Tanisha Agee-Bell (left) and son Nathan
Tanisha Agee-Bell
Char Adams
January 12, 2018 01:16 PM

A white Ohio teacher is under fire after she told a 13-year-old Black middle school student that he would be lynched by an angry mob if he didn’t behave in class and do his work.

Tanisha Agee-Bell said she was shocked when her son, Nathan, told her about the December incident involving his teacher, Renee Thole.

“He was in class and the teacher told him that if he didn’t get on task his friends are going to form an angry mob and lynch you,” Agee-Bell told ABC News. “When she said that, he said back to her, ‘That’s racist.’ She approached him and said, ‘Why do you think that’s racist? I would never do anything to hurt you.’ ”

Thole admitted to school officials that she made the comment during her social studies class at Mason Middle School in a suburb of Cincinnati, according to the outlet.

Agee-Bell said that Nathan didn’t tell his mother what happened for a week because he thought he would be in trouble for questioning Thole’s remark.

Mason Middle School and Mason City Schools officials did not immediately responded to PEOPLE’s request for comment. However, middle school spokesperson, Tracey Carson, confirmed the incident to the Associated Press, saying that educators sometimes “mess up” and Thole did not mean to offend the student.

The concerned mother said she later spoke with Thole, who acknowledge making the comment and told Agee-Bell that she was simply frustrated with the talkative teen. “I told her, ‘Next time you’re frustrated, are you going to call him a n—–?’ ” Agee-Bell told The Cincinnati Enquirer.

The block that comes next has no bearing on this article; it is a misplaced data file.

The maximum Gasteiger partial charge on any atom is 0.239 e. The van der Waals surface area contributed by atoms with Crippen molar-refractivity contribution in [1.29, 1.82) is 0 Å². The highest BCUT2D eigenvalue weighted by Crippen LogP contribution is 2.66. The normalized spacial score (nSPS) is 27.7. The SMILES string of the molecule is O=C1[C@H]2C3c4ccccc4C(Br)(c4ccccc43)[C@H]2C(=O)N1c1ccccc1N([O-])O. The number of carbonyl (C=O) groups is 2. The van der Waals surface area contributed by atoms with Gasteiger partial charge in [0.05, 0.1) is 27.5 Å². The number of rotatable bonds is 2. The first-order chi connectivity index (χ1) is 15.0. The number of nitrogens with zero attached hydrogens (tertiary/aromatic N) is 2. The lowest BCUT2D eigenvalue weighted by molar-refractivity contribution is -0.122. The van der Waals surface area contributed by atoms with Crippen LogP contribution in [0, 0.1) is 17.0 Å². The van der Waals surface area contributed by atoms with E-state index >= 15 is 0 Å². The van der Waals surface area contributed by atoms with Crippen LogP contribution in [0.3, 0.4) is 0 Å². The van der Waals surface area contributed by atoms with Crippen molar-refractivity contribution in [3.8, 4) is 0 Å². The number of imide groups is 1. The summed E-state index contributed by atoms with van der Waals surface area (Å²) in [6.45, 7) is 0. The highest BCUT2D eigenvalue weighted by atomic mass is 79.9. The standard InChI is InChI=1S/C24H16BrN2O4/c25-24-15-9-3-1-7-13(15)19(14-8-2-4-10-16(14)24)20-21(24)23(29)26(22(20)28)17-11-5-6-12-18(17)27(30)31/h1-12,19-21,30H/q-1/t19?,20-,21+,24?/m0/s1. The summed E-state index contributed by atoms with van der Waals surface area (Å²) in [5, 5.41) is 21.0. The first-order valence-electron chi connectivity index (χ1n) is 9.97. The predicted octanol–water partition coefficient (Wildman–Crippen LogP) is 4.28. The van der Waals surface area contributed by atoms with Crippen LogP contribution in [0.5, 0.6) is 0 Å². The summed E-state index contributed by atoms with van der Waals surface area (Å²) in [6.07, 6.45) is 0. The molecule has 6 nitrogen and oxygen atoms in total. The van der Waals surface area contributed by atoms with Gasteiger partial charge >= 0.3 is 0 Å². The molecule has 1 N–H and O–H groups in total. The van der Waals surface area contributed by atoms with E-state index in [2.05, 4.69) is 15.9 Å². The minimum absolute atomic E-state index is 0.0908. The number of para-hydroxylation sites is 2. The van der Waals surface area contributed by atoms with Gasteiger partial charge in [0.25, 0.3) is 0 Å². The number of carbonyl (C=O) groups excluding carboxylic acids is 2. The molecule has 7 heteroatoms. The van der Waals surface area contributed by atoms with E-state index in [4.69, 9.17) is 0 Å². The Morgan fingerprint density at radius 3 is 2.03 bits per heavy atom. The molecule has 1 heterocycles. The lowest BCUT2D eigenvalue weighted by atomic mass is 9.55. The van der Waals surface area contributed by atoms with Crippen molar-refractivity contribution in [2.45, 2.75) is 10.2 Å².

“For her not to understand that the words she said were a direct pull from what has been, what was a practice in the United States, is unacceptable,” Agee-Bell told WLWT, referring to the lynchings that lasted well into the 20th century.

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“She shouldn’t be in the classroom. She shouldn’t be in the classroom at all. And I’m not saying she should never go back in the classroom, but until she can demonstrate that she understands what the impact of the language that she used, and what she did can have, has had on my son …. then she doesn’t need to be in the classroom,” she continued.

It is unclear if Thole was disciplined for the incident, but she later apologized to Nathan in the classroom, according to the Enquirer. Nathan has since been removed from the class.

Carson told ABC News that the school has no plans to remove Thole from the program, but has placed a letter of reprimand in her personnel file.

“You shared that you realized that you cannot take that moment back but can only strive to make it a teachable moment for you and the students with your actions,” the letter read, according to ABC. “Be advised that future instances of problems in the areas we have discussed may warrant further disciplinary action to be taken against you that may lead to termination of your employment.”

Meanwhile, Gail Kist-Kline, superintendent of Mason City Schools, sent a letter to parents on Thursday, stating that any racist behavior is unacceptable.

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